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Tim Graham: Bills leave us with one last loathsome impression

You could say Sunday's game meant nothing, and, in the grand scheme, that's true. The Buffalo Bills and New York Jets had been eliminated from postseason scenarios.

Two scuzzy clubs mopping up the year. Big whoop.

But the game did mean something. The game was a chance to give dispirited Bills fans a glimpse toward 2017, to provide hope, to let them exhale with some rationalization the money and emotions they sink into their team aren't a blind waste.

The Bills did the opposite of all that in a whimpering, 30-10 defeat at the Meadowlands.

Interim coach Anthony Lynn, the presumed front-runner for the job, fostered no optimism. Backup quarterback EJ Manuel looked like he was in over his head once more. Cardale Jones served no prophecy. Top playmakers LeSean McCoy and Sammy Watkins exited with injuries again. The defense continued to wallow in its slop.

Folks watching on TV heard play-by-play broadcaster Andrew Catalon report beloved All-Pro defensive tackle Kyle Williams will consider not returning to the Bills because of another possible rebuild.

The Bills even left us with their signature 2016 play Sunday. On a kickoff return in the fourth quarter, Mike Gillislee watched the ball roll into the end zone, where the Jets jumped on it for a free touchdown.

What fun!

We get to hear Bills General Manager Doug Whaley justify his way through a 2 p.m. Monday news conference. I predict fans will be more frustrated after Whaley speaks to us for the first time all season without being contractually obligated as part of the team's broadcast compensation package.

The Bills insist they're on a mission to build a winning organization. I believe their intentions are pure. Many wonderful, talented people work in the Bills and Pegula Sports and Entertainment offices.

But faith is low that the Bills have drawn up the wisest plan to pull themselves out of the sludge, that they've put the sharpest possible mind in charge of finding the next head coach, that they possess the self-awareness to soberly examine their flaws.

Sunday's display could have given fans the chance to imagine a different way.

Instead, the Bills' performance underscored what kind of team they are, one that will cram EJ Manuel down our gullets, one that will insert Lynn into an impossibly lousy situation to let him embarrass himself repeatedly this week in front of a microphone and on the sideline, one that will mentally exhaust its most loyal player and one that will use players who don't know that a kickoff is a live ball.

Damn, I feel awful for Bills fans.

The amount of terrible football they've endured, Sunday included, is appalling.


The Bills nearly made history with the fewest turnovers in a season. Without one Sunday, they would have finished with nine and broke the record set by the 2010 New England Patriots.

But with Manuel and Cardale Jones dressing at quarterback, that was unlikely.

Manuel lost a fumble, and Jones threw an interception. Rookie running back Jonathan Williams also lost a fumble.

Manuel completed nine of his 20 throws for 86 yards and was sacked twice before getting pulled at the end of the third quarter.

On a red-zone sequence in the second quarter, he didn't see Reggie Bush free in the end zone and instead threw behind Watkins for an incompletion. Manuel then underthrew wiiiiiiiiide-open tight end Charles Clay for what would have been a touchdown. Buffalo kicked a field goal.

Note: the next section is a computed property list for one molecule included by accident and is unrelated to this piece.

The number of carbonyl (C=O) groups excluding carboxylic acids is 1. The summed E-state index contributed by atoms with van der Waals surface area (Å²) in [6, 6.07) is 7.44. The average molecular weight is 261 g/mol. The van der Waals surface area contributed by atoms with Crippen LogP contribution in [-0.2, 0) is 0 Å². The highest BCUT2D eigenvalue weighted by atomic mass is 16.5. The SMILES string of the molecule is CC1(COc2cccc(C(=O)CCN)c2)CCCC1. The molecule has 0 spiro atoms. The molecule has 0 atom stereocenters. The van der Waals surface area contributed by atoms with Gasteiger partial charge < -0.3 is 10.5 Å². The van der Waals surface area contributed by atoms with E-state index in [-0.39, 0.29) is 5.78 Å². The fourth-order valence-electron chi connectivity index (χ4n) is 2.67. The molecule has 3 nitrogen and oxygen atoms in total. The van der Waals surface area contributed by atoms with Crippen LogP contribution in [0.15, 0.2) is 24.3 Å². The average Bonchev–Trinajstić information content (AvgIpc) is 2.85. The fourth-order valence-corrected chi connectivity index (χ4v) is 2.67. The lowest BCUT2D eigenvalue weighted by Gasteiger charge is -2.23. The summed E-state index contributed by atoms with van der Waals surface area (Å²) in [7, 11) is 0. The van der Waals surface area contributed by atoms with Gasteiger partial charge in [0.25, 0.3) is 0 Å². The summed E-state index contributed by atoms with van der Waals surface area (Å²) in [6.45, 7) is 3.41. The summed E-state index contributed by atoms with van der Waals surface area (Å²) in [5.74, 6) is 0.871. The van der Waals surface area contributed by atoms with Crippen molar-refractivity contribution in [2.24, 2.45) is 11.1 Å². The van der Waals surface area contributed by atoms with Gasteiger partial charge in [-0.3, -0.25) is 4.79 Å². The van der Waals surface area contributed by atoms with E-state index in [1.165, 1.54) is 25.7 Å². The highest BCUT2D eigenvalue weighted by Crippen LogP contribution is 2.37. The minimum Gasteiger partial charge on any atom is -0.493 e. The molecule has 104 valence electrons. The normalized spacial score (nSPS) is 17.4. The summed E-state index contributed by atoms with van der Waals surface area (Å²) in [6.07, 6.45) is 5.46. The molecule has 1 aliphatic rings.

Big if true

A reminder Whaley said this about freshly drafted Manuel in 2013:

"We think we got a gem in this guy. We don't know when he's going to hit his ceiling, but his ceiling is very high. ... You can't win in this league without a quarterback. So we had to find a quarterback, and we think this guy is going to be our quarterback for a long time.

"In three years, maybe he's not, and then I'll be sitting there, saying, 'Guys? Anybody got a job for me?' "

Bigger if untrue

Remember last week when I wrote Whaley's roster has the least amount of its own draft picks in the NFL?

Turns out the 2016 Bills lasted the entire season without starting a rookie or first-year player on offense, the first time since 2003.

The Bills had five rookies on this week's active roster. Jones made his NFL debut Sunday, while third-round defensive lineman Adolphus Washington was a healthy scratch.

The playoff-bound Oakland Raiders carry 13 rookies on their 53-man roster.

Elsewhere in the AFC East: The champion New England Patriots have nine, the playoff-bound Miami Dolphins have 11 and the Jets have 14.

If Whaley's building something, then it's not coming from within.

Thoughts and prayers

A year ago, the Bills went 4-2 against the AFC East, sweeping the Jets and Dolphins while losing both games to the Patriots.

This year's Bills went 1-5. Their lone victory was over the Patriots, who started third-string quarterback Jacoby Brissett.

In Buffalo's five losses, division opponents averaged 34 points a game.

Good times

As if the AFC East hasn't roughed up the Bills enough, their 2017 schedule includes cross-divisional games against the AFC West (the most competitive division this year) and the NFC South.

Among the opposing quarterbacks: Derek Carr, Alex Smith, Philip Rivers, Matt Ryan, Drew Brees, Cam Newton and Jameis Winston.

The Denver Broncos' situation is up in the air, but folks have been wondering what they would look like with Tyrod Taylor running the offense.

So there's that.

We good here?

No, and it certainly can get worse.

May football competency be one of your many blessings in 2017, Bills fans.

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